Local Events Bath

ICHEM, CBOS and IPR Seminar - Heat, Greed and Human Need
2pm - 4pm

ICHEM, CBOS and IPR Seminar
Heat, Greed and Human Need: Climate Change, Capitalism and Sustainable Wellbeing
Professor Ian Gough - Visiting Professor, London School of Economics: Centre for the Analysis of Social Exclusion (CASE)
This lecture asks how far can dangerous global warming be averted, without worsening deprivation and inequality. I argue that the satisfaction of human needs – as opposed to wants – is the only viable measure for negotiating trade-offs between climate change and human wellbeing, now and in the future. A transition is proposed, moving from ‘green growth’ to ‘recomposing’ patterns of consumption in the rich world, cutting high-energy luxuries in favour of low-energy routes to meeting basic needs. This in turn can prepare the way if necessary for an economy that flourishes without growth. Implications for business and higher education institutions will be outlined.

How can I contact the organiser with any questions?
Email: dbahem@management.bath.ac.uk

Do I have to bring my printed ticket to the event?
No, the ticket is just for your information and is not required.

Is my registration fee or ticket transferrable?
The World We'll Leave Behind: grasping the sustainability challenge - William Scott, Emeritus Professor of Education, University of Bath & Paul Vare, University of Gloucestershire -
4:30pm - 5:45pm

I-SEE Seminar
‘The World We'll Leave Behind: grasping the sustainability challenge’
Professor William Scott, Emeritus Professor of Education, University of Bath  |  Dr Paul Vare, University of Gloucestershire 
Abstract:  It is now clear that human activity has influenced how the biosphere supports life on Earth, and given rise to a set of connected environmental and social problems. The core dilemma of our time is: How can we all live well, now and in the future, without compromising the ability of the planet to enable us all to live well?  
This talk is about a new book which identifies the main issues and challenges we now face, explains the ideas that underpin them and their inter-connection, and discusses a range of strategies through which they might be addressed and possibly resolved.  The talk will explore the challenges of such a writing project if the contents are to be both accessible and authoritative.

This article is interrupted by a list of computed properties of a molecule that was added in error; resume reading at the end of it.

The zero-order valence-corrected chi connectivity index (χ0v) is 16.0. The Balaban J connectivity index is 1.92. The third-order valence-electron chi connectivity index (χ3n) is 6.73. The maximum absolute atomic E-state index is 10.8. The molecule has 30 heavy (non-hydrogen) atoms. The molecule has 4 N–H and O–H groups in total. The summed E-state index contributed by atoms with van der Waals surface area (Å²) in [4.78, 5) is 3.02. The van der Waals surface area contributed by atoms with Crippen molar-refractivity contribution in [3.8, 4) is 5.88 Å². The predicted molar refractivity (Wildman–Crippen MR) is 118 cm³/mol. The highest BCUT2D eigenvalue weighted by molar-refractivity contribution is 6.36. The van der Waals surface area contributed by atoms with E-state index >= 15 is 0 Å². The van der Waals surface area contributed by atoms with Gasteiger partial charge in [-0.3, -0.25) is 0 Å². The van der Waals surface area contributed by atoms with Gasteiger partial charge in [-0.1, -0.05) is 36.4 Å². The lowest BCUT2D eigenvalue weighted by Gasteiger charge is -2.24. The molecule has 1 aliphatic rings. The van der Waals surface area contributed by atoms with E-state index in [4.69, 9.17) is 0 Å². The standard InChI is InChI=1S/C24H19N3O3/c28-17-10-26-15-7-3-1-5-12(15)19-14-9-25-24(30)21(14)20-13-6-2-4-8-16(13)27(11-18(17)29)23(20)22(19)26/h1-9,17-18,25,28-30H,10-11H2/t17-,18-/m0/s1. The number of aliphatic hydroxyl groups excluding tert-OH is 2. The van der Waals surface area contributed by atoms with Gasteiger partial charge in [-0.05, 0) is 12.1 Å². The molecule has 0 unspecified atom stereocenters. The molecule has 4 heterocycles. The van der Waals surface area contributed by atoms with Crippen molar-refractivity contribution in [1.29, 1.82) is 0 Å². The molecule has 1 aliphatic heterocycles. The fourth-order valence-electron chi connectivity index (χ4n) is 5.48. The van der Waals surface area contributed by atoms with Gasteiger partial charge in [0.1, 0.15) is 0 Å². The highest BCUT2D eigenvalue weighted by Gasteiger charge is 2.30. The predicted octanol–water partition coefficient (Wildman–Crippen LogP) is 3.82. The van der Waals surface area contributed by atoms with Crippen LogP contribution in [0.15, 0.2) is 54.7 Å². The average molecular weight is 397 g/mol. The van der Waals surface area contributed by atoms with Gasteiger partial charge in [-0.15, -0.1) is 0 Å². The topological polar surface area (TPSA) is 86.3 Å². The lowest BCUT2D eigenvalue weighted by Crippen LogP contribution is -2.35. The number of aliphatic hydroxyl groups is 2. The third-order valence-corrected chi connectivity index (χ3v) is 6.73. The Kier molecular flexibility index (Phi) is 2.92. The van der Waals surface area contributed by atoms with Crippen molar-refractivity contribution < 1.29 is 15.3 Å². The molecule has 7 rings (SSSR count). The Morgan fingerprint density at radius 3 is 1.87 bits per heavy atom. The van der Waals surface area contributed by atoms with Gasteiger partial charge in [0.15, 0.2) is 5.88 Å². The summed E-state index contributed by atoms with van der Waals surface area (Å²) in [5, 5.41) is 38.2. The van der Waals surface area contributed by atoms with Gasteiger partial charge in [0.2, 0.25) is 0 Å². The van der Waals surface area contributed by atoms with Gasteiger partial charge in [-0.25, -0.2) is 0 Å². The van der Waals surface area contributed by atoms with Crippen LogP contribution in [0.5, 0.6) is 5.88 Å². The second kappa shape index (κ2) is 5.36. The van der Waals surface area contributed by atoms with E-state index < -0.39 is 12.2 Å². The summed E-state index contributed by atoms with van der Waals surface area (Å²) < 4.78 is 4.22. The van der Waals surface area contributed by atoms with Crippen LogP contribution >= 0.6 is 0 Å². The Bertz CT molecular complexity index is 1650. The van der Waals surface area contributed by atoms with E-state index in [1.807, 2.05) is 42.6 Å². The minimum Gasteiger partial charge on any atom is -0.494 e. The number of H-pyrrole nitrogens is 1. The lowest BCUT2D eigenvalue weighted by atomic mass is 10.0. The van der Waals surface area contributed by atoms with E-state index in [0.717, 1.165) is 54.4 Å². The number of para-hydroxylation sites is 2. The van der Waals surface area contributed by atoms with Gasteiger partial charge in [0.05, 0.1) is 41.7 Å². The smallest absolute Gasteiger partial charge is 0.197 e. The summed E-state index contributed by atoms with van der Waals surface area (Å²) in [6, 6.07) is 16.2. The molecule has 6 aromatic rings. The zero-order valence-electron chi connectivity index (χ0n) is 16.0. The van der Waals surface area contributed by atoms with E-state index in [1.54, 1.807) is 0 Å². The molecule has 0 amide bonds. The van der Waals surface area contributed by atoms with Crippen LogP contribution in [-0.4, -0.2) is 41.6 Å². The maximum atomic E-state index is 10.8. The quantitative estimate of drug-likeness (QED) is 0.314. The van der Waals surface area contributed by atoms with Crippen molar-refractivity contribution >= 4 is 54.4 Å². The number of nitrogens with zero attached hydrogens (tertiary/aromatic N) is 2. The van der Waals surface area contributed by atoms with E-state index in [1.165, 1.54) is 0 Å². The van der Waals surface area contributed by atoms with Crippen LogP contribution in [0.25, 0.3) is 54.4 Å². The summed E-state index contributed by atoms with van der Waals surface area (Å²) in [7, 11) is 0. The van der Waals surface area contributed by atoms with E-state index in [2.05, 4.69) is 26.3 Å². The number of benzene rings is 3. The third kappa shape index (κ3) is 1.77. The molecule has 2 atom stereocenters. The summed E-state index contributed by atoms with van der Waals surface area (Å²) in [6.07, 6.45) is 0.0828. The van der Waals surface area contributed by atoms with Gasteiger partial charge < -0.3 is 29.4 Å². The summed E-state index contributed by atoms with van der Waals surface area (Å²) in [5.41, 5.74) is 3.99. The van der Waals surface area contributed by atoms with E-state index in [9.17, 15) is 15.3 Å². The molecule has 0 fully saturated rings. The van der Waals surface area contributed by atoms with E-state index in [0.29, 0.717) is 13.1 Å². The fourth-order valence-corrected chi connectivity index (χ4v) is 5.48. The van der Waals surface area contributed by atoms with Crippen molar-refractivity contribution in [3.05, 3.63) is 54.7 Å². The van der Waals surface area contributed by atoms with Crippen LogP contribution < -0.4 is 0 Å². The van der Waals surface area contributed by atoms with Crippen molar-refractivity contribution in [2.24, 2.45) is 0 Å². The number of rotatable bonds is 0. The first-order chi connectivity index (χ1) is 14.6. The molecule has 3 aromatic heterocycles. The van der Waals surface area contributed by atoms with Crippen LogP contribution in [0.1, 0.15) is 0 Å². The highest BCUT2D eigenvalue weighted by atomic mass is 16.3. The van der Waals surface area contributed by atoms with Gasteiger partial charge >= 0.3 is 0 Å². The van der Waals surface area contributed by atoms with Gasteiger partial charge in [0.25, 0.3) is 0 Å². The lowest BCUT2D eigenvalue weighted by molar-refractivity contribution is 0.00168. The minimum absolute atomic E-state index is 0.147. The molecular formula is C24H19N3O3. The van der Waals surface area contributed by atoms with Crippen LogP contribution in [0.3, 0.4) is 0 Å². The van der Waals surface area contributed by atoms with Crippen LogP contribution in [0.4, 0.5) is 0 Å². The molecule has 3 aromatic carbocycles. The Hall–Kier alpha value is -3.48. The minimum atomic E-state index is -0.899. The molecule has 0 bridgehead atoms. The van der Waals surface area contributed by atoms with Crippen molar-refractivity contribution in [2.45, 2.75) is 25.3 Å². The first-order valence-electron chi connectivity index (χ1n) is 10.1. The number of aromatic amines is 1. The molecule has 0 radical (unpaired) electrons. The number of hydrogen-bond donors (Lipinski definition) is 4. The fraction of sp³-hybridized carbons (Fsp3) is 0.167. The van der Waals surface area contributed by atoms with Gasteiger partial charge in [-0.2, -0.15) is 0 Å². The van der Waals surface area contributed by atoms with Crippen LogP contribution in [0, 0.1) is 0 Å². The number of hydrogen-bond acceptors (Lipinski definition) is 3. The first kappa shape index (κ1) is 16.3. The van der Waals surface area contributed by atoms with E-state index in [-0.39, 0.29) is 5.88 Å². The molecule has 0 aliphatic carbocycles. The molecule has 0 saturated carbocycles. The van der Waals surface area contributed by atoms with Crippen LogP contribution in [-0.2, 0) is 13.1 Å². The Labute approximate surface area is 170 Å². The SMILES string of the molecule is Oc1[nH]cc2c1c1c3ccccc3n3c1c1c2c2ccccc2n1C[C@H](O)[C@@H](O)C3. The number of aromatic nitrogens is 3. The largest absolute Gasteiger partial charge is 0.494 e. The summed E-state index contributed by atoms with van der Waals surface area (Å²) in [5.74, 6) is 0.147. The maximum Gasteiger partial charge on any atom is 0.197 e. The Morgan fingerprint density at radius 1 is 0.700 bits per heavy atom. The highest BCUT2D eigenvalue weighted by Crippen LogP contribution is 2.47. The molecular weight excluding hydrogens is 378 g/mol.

Dr William Scott is Emeritus Professor of Education at the University of Bath, and is Chair of Trustees of the UK’s National Association for Environmental Education.  He was director of the university's Centre for Research in Education and the Environment, and founding editor of the Routledge journal Environmental Education Research.  His research focuses on the role of learning in sustainable development, on the contributions that education (viewed broadly) can make to this, and on the problems of researching the effectiveness of such activities.  He has a particular interest in the idea and practice of sustainable schools and universities, and has written extensively about these.  In particular, he hopes that such institutions will take sustainability seriously through what they teach and how the operate as institutions, but not to the extent of disempowering people by telling them how to live their lives or what values to hold.  He blogs on issues to do with sustainability and learning at: blogs.bath.ac.uk/edswahs
Paul Vare is Postgraduate Research Lead for the School of Education at the University of Gloucestershire, he is also a founder director of The South West Learning for Sustainability Coalition, a network of over 130 organisations. Before joining the higher education sector four years ago, Paul worked for over 35 years in environmental education and education for sustainable development (ESD) in various settings, chiefly on international development projects.  For over a decade Paul represented European ECO Forum, an NGO coalition, on various expert groups of the United Nations Economic Commission for Europe (UNECE) drafting the UNECE Strategy for ESD, a set of ESD indicators and recommendations for ESD educator competences. He is currently leading an EU-funded project that is developing a competence framework for educators to be used to support qualifications in a broad range of contexts.
You are welcome to join us for prior discussions and afternoon tea in the 'Wessex Restaurant' 16:00 - 16:25

 I-SEE seminars are free and open for all to attend
Where next for abortion politics?
5:30pm - 7pm

2017 saw significant changes to the terrain of abortion politics in the UK. The NHS is now offering free abortions to women from Northern Ireland in England, Scotland and Wales. Women in Scotland may now legally take the abortion pill at home. And for the first time, major medical organisations are backing the removal of criminal sanctions associated with abortion. Yet all this has taken place against a backdrop of campaigns to restrict access to abortion which do not fit neatly into a ‘pro-life’ narrative, such as campaigns against sex-selective abortion or abortion on the grounds of disability.
This panel asks: where next for abortion politics?
Speakers Clare Murphy, British Pregnancy Advisory Service Dr Navtej Purewal, SOAS Dr Jennifer Thomson, University of Bath Dr Sophie Whiting, University of Bath Chair: Dr Fran Amery, University of Bath